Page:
Effects of age on rapid ankle torque development

J Gerontol A Biol Sci Med Sci. 1996 Sep;51(5):M226-32. doi: 10.1093/gerona/51a.5.m226.


Background: When balance is disturbed, often only fractions of a second are available in which to make the initial responses needed for its restoration. Abilities to develop joint torques rapidly may be critical to such responses. We undertook this study to quantify age effects among healthy adults in abilities to develop ankle joint torques rapidly.

Methods: Ankle dorsiflexion (DF) and plantarflexion (PF) torque development during rapid isometric and during isokinetic (30, 60, 120, 180, and 240 deg/sec) exertions was assessed in 24 healthy young (mean age 23 years) and 24 healthy old adults (mean age 72 years). The effects of age, gender, and torque direction on the times needed to reach given torque magnitudes, maximum rates of isometric torque development (MRTD), and maximum isokinetic torques were examined.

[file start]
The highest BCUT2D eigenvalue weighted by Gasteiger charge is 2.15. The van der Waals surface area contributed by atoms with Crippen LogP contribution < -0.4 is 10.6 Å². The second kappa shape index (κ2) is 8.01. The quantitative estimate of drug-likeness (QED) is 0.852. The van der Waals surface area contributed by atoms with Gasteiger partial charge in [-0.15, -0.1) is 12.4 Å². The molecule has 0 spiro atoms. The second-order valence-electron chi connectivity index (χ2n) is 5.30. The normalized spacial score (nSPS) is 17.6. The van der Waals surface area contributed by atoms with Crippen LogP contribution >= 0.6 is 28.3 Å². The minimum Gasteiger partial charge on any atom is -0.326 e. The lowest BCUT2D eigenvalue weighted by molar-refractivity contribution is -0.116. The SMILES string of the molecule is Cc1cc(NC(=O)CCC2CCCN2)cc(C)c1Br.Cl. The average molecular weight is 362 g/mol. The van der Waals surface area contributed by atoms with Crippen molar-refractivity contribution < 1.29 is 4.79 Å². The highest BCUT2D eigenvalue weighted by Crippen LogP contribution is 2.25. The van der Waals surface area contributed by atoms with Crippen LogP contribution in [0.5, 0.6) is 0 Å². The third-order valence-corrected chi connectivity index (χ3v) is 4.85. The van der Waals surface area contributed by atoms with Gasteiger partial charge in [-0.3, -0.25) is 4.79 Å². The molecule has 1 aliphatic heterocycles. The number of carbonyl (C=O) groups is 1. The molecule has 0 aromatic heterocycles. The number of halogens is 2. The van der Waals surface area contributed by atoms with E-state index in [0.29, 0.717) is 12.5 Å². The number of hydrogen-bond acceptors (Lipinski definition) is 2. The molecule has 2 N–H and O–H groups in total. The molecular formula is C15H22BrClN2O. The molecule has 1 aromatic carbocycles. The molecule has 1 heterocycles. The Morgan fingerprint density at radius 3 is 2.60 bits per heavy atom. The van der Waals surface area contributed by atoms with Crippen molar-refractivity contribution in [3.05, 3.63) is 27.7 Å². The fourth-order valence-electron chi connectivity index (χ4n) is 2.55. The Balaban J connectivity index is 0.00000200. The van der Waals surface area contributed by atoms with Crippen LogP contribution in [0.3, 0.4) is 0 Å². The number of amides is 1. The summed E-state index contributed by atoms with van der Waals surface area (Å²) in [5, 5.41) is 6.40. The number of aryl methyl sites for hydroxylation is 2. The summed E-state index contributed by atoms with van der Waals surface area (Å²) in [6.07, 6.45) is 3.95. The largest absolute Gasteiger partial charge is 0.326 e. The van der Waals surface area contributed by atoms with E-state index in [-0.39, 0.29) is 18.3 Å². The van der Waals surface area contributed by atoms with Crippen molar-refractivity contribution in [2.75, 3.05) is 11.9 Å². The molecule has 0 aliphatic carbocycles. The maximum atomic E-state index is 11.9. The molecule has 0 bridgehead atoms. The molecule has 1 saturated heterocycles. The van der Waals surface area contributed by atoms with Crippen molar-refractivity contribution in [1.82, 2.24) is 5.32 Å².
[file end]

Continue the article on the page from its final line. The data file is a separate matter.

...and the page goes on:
Results: The old adults required substantially more time to reach given torque magnitudes than the young adults. For example, the young and old females needed approximately 236 and 337 msec to develop 15 Nm of DF torque, of which 141 and 164 msec were reaction times. Isometric MRTD were 25 to 36% lower in the old than in the young adults. The age declines in isometric torque development time were associated with losses in maximum isometric strength. Maximum isokinetic torques developed by the old were 20 to 40% lower than those of young adults. The percent losses in isokinetic torques with age were independent of joint angular velocity for PF, but increased with velocity for DF.

Conclusions: We found substantial age declines in abilities of healthy old adults to rapidly develop ankle joint torques. The capacities of even healthy old adults to recover balance or to carry out other time-critical actions that require moderate-to-substantial strengths may be considerably degraded by these declines.

Publication types

  • Research Support, U.S. Gov't, P.H.S.

MeSH terms

  • Adult
  • Aged
  • Aged, 80 and over
  • Aging / physiology*
  • Ankle Joint / physiology*
  • Female
  • Humans
  • Male
  • Movement
  • Reaction Time
  • Reference Values